Iran makes a U-turn on Ukrainian plane crash, admits it unintentionally downed airliner and killed all 176 onboard
Iran announced early Saturday that it had accidentally shot down a Ukrainian passenger jet, blaming human error because of what it called the plane’s sharp, unexpected turn toward a sensitive military base, according to a statement issued by the country’s military.
Iran announced early Saturday that it had accidentally shot down a Ukrainian passenger jet, blaming human error because of what it called the plane’s sharp, unexpected turn toward a sensitive military base, according to a statement issued by the country’s military
The announcement reversed Iran’s claims that mechanical issues caused the crash of the aircraft on Wednesday, which killed all 176 people aboard
It had previously denied that Iranian military defenses had downed the aircraft, a Boeing 737-800
Tehran: Iran announced early Saturday that it had accidentally shot down a Ukrainian passenger jet, blaming human error because of what it called the plane’s sharp, unexpected turn toward a sensitive military base, according to a statement issued by the country’s military.
The announcement reversed Iran’s claims that mechanical issues caused the crash of the aircraft on Wednesday, which killed all 176 people aboard. It had previously denied that Iranian military defenses had downed the aircraft, a Boeing 737-800.
The Iranian military's statement said the plane “took the flying posture and altitude of an enemy target” as it came close to a Revolutionary Guard base. It said that “under these circumstances, because of human error,” the plane “came under fire.”
International pressure had been building on Iran to take responsibility. American and allied intelligence assessments have said that Iranian missiles brought down the plane, most likely by accident, amid the heightened tensions between the United States and Iran.
Suspicions that an Iranian missile had brought down the plane began immediately after Wednesday morning’s crash — just hours after Iran fired missiles at two bases in Iraq housing U.S. forces.
Official Iranian news media had cited technical problems as the cause in the hours after the crash. Iran’s Civil Aviation Organization chief, Ali Abedzadeh, doubled down on that assessment Friday, saying nothing could be determined until the data from the black boxes was analyzed, and he characterized statements made by other nations as politically motivated.
But by late Friday, officials were considering acknowledging that Iranian missiles brought down the jet, according to four Iranians familiar with the deliberations. The government was also weighing whether to blame faulty jet equipment.
An Iranian report released Thursday said that the plane, bound for the Ukrainian capital of Kyiv, was in flames before it hit the ground but sent no distress signal.
Video verified by The New York Times and published Thursday appeared to show a missile fired from Iranian territory hitting the plane, Ukraine International Airlines Flight 752. The video showed a small explosion as the plane flew above Parand, a city near the airport — where it stopped transmitting its signal before it crashed. The plane turned back toward the airport before it crashed, other videos verified by The Times showed.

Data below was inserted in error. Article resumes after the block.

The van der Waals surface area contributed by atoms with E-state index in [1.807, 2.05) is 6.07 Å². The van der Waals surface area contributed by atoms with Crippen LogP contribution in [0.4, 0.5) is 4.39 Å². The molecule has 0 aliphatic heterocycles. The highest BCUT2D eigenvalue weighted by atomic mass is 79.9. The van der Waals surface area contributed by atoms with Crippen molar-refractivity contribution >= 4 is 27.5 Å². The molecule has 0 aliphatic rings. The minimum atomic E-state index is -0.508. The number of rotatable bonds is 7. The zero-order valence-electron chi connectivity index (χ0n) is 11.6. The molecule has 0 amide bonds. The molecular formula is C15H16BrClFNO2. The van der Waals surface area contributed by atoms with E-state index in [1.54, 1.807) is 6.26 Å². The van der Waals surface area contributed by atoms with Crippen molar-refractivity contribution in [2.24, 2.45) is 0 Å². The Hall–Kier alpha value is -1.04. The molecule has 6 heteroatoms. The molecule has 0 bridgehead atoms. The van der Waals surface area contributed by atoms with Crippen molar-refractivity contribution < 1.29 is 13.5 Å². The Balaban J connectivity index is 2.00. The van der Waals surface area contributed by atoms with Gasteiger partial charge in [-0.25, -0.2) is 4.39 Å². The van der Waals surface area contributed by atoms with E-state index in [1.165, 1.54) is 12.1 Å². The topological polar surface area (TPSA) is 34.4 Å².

When Iran began firing missiles early Wednesday in retaliation for the killing of Gen. Qassem Soleimani by the United States in Baghdad, international airlines rerouted flights away from Iran, and the Federal Aviation Administration barred American carriers from the airspace in the region. After the crash, experts raised questions about why Iranian authorities had not stopped flights in and out of Tehran.
In Iran, a debate over how much blame the government bears threatened to destroy the national solidarity that followed the country’s conflict with the United States. Many Iranians said that their anger over the lack of accountability at the highest levels of government had quickly returned.
On Friday, Secretary of State Mike Pompeo said that the United States and its allies had intelligence showing that the passenger jet had been shot down.
“We do believe that it’s likely that the plane was shot down by an Iranian missile,” Pompeo said at a briefing at the White House announcing new sanctions against Iran. “We’re going to let the investigation play out before we make a final determination. It’s important that we get to the bottom of it.”
Pompeo was the first US official to publicly confirm the intelligence assessments.
Prime Minister Justin Trudeau of Canada, citing a preliminary review of the evidence, called for a full investigation “to be convinced beyond all doubt.” The jetliner was carrying 57 Canadians among its 176 passengers and crew.
“We recognize that this may have been done accidentally,” Trudeau said at a news conference in Ottawa. “The evidence suggests very clearly a possible and probable cause for the crash.”
President Volodymyr Zelenskiy of Ukraine made clear on Friday that Western governments had not initially shared the evidence underpinning their assessments that Iran had brought down the Ukrainian jet, though later a spokeswoman said that U.S. officials had handed over more information.
Ukrainian officials also analyzed the plane’s flight pattern Friday and determined it had stayed within the normal corridor for flights out of Tehran’s Imam Khomeini International Airport, Ukraine’s foreign minister, Vadym Prystaiko, said at a news conference.
State television in Iran aired footage that it said showed two black boxes recovered from the crash site. Processing their data could take more than a month, and the investigation could take up to two years, Hassan Rezaeifar, head of the Iranian investigation team, said Friday.
Farnaz Fassihi c.2020 The New York Times Company
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